August 6, 2017: The Transfiguration of the Lord
Catholic Social Teaching: Solidarity
From the event of the Transfiguration I would like to take two significant elements that can be summed up in two words: ascent and descent. We all need to go apart, to ascend the mountain in a space of silence, to find ourselves and better perceive the voice of the Lord. This we do in prayer. But we cannot stay there! Encounter with God in prayer inspires us anew to “descend the mountain” and return to the plain where we meet many brothers weighed down by fatigue, sickness, injustice, ignorance, poverty both material and spiritual. To these brothers in difficulty, we are called to bear the fruit of that experience with God, by sharing the grace we have received. And this is curious. When we hear the Word of Jesus, when we listen to the Word of Jesus and carry it in our heart, this Word grows. Do you know how it grows? By giving it to the other! The Word of Christ grows in us when we proclaim it, when we give it to others! And this is what Christian life is. It is a mission for the whole Church, for all the baptized, for us all: listen to Jesus and offer him to others. Do not forget: this week listen to Jesus!
March 16, 2014 Pope Francis Angelus Message
First Reading: Daniel 7:9-10, 13-14
Psalm: 97:1-2, 5-6, 9
Second Reading: 2nd Peter 1:16-19
Gospel: Matthew 17:1-9
Catechism of the Catholic Church
From the day Peter confessed that Jesus is the Christ, the Son of the living God, the Master “began to show his disciples that he must go to Jerusalem and suffer many things. . . and be killed, and on the third day be raised.” Peter scorns this prediction, nor do the others understand it any better than he. In this context the mysterious episode of Jesus’ Transfiguration takes place on a high mountain, before three witnesses chosen by himself: Peter, James and John. Jesus’ face and clothes become dazzling with light, and Moses and Elijah appear, speaking “of his departure, which he was to accomplish at Jerusalem”. A cloud covers him and a voice from heaven says: “This is my Son, my Chosen; listen to him!” (554)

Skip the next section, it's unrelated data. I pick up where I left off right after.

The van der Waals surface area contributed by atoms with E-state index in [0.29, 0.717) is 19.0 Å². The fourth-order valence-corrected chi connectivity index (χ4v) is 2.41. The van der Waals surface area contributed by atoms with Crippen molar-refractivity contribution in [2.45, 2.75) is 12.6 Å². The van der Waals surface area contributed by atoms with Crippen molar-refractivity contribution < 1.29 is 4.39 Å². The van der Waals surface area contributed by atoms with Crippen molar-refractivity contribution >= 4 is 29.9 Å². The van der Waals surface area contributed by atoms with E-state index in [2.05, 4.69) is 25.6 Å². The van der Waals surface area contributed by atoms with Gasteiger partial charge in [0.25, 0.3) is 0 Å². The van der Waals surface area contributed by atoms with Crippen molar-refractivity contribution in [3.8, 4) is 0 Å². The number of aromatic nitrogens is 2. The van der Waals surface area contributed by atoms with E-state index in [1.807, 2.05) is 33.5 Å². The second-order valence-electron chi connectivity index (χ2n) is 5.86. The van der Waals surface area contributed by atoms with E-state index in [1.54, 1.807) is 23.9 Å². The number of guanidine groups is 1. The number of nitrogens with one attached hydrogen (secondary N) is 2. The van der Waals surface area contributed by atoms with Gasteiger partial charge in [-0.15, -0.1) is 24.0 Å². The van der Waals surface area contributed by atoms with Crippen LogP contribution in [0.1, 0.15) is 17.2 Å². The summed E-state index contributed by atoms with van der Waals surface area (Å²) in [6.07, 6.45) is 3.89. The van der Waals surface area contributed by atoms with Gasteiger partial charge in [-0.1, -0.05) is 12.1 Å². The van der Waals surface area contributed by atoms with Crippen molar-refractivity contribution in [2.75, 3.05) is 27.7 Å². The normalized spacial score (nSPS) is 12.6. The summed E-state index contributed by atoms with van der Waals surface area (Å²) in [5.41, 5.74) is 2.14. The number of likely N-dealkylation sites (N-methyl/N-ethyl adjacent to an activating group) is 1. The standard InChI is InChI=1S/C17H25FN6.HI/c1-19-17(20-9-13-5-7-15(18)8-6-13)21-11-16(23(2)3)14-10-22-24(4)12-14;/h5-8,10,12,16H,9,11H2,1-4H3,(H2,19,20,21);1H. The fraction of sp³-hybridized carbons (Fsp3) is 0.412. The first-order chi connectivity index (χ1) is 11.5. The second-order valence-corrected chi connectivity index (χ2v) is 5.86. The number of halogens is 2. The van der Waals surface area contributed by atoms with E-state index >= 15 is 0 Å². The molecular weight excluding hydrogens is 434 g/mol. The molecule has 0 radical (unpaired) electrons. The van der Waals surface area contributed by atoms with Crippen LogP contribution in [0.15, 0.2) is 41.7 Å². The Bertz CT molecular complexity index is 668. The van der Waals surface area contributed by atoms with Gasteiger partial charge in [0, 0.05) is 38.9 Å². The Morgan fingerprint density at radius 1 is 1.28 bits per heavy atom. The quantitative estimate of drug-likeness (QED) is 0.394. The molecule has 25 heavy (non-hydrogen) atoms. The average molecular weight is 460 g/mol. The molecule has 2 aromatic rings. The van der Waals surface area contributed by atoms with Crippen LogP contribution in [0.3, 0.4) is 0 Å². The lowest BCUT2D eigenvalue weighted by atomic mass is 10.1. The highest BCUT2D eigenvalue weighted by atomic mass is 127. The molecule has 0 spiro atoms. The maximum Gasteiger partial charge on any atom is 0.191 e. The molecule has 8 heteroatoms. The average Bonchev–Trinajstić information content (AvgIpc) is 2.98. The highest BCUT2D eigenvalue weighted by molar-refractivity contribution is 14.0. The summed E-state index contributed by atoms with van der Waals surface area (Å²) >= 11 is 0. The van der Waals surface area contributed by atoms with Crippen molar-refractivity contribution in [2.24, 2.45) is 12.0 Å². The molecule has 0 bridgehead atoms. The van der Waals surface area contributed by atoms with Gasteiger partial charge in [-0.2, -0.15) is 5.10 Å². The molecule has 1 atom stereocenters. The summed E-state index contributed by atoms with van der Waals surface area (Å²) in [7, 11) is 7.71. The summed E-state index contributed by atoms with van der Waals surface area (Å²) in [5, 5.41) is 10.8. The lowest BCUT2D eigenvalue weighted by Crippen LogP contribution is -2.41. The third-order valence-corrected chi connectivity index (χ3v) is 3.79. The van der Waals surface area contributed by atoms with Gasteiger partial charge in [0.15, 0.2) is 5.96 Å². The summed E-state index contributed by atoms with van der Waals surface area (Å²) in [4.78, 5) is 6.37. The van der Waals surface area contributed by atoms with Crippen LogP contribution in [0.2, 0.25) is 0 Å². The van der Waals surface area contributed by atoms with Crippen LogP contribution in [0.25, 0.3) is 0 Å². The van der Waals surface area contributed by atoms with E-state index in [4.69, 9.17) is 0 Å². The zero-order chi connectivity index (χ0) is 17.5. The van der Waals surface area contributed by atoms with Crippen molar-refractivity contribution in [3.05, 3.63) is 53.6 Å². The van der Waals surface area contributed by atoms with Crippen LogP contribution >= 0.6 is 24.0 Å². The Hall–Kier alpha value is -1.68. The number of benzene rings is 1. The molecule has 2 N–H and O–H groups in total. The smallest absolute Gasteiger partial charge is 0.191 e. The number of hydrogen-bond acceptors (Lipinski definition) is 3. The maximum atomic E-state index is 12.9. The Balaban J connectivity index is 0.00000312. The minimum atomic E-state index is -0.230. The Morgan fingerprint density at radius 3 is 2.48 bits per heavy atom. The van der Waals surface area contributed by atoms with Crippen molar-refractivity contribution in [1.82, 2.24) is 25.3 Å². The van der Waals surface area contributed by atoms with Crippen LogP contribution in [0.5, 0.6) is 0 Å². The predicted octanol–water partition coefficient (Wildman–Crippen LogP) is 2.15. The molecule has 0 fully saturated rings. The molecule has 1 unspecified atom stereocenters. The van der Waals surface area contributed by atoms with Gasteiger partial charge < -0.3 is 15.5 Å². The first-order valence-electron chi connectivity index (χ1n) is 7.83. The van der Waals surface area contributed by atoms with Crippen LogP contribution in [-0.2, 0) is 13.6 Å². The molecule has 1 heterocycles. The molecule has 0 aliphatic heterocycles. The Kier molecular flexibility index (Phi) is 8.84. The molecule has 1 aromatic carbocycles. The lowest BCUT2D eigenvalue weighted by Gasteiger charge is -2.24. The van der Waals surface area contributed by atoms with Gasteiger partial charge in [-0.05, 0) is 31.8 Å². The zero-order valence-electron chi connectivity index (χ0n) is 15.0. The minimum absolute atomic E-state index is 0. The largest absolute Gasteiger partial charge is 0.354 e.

From the Daily Roman Missal, Introduction to the, Transfiguration of the Lord, Cycles A, B and C
Compendium of the Social Doctrine of the Church: No references for this week’s readings
For complete text visit: http://www.vatican.va/roman_curia/pontifical_councils/justpeace/documents/rc_pc_justpeace_doc_20060526_compendio-dott-soc_en.html
The disciples feared the power of God instead of letting it empower them. They fell prostrate into submission, a paralysis of inaction. Only the touch of Jesus imparting a blessing to rise without fear gave them the courage to peek their eyes to the horizon. The former vision of the law and prophets personified by Moses and Elijah now was consolidated into the divine and human presence of Jesus. All dictated by the power of the Holy Spirit to interrupt the comfort zone of three tents to house the Divine on not just a mountain, but a high mountain. Out of view of the paths of humanity, above the struggles of foraging life in the complexities of sustaining and existing.